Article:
Investors reduce bets for pre-holiday China reserve ratio cut

SHANGHAI, Jan 14 (Reuters) – Investors in China’s money markets are scaling back bets for a cut to banks’ reserve requirements before next month’s Lunar New Year holiday, reflecting a belief that authorities will avoid strong easing signals in the midst of an economic recovery.

The People’s Bank of China (PBOC) delivered reserve requirement ratio (RRR) cuts before the week-long holiday in 2019 and 2020 to boost banking system liquidity.

The festivities, which start on Feb. 11 this year, traditionally see surging cash demand as households splurge on gifts and celebrations, and companies pay bonuses.

But as China steadily rebounds from coronavirus disruptions in 2020, RRR cuts are “neither necessary nor sensible,” said Lu Ting, Nomura’s chief China economist.

“Both the high current account surplus and strong capital inflows are replenishing base money, while the PBOC can use other low-key channels such as the medium-term lending facility (MLF) to add liquidity if necessary.”

MLF loans worth 300 billion yuan ($46.37 billion) mature on Friday, and markets are paying close attention to how much fresh money the central bank will offer.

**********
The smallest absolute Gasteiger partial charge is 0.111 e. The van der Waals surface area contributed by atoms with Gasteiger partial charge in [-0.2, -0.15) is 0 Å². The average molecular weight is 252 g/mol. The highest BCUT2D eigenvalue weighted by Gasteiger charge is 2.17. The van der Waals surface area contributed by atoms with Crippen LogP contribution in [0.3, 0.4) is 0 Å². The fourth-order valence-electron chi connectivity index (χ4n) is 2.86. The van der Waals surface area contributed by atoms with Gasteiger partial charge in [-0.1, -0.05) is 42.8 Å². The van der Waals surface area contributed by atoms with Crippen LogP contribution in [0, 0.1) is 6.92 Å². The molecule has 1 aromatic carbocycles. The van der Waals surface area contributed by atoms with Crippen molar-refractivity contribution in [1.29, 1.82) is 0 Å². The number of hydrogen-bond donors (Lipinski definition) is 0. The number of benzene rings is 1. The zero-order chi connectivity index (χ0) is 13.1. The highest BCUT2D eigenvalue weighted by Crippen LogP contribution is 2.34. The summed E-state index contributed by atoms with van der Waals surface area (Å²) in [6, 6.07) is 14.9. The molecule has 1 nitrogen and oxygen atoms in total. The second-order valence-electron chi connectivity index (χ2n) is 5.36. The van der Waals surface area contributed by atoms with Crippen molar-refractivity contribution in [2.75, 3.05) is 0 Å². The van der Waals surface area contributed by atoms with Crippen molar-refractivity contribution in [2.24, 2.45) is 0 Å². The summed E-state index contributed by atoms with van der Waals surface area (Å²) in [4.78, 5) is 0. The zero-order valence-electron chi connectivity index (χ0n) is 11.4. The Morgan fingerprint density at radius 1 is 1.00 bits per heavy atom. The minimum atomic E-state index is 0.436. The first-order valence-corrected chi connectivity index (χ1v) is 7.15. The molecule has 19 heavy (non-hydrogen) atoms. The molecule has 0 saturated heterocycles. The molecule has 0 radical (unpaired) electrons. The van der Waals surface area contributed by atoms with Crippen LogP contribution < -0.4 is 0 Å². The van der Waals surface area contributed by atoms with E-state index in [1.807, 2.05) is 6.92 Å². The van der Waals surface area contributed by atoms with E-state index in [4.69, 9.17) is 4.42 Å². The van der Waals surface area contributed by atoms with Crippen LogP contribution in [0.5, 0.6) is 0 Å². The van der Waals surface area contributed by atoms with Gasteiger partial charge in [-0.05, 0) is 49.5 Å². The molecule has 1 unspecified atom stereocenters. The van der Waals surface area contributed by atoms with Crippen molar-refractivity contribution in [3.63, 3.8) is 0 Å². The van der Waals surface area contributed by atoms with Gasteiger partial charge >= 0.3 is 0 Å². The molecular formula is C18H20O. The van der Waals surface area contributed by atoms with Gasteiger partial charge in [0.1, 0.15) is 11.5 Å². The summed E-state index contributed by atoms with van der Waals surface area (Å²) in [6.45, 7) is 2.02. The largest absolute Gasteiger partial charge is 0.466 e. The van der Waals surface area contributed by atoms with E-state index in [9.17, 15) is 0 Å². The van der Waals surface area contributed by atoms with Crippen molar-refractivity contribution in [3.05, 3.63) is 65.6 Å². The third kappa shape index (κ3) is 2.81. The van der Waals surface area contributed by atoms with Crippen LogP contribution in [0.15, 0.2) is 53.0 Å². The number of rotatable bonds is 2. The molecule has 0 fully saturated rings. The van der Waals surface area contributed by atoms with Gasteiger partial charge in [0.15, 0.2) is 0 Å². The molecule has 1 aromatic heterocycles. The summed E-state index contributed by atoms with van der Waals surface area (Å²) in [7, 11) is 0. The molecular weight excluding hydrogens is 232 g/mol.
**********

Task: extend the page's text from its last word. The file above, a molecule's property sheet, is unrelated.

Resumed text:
Apart from cash injections, several money market traders said the PBOC could revive the contingent reserve arrangement (CRA), introduced before the holiday in 2018, which lets banks dip into reserves to make up for liquidity shortfalls.

Song Xuetao, economist at Tianfeng Securities, expects a seasonal rise in cash demand of 1.6 to 1.8 trillion yuan ahead of the holiday.

Expectations that the PBOC may prefer smaller liquidity fixes over more easing have strengthened since recent top policy meetings indicating scaled-back central bank support for the economy this year. Authorities have signalled wanting to avoid sudden policy shifts and to keep economic growth within a “reasonable range”.

Markets have also begun pricing in a regulatory tightening bias following new bank lending figures that showed a drop in December from the previous month. Beijing also introduced caps last month on banks’ property loan exposure effective Jan. 1.

The PBOC’s lighter touch is reflected in open market operations, traders said, where daily injections have been minimal. On Wednesday and Thursday, the central bank injected 2 billion yuan via seven-day reverse repos on each day.

Benchmark Chinese 10-year Treasury futures were up 0.17% on Thursday.

“With China’s growth expected to recover strongly in 2021, the PBOC is shifting policy focus more towards controlling risk and leverage, and we expect further monetary and credit policy normalization or tightening, not a sharp turnaround,” said Wang Tao, chief China economist at UBS.

$1 = 6.4700 Chinese yuan Reporting by Winni Zhou and Andrew Galbraith; Editing by Kim Coghill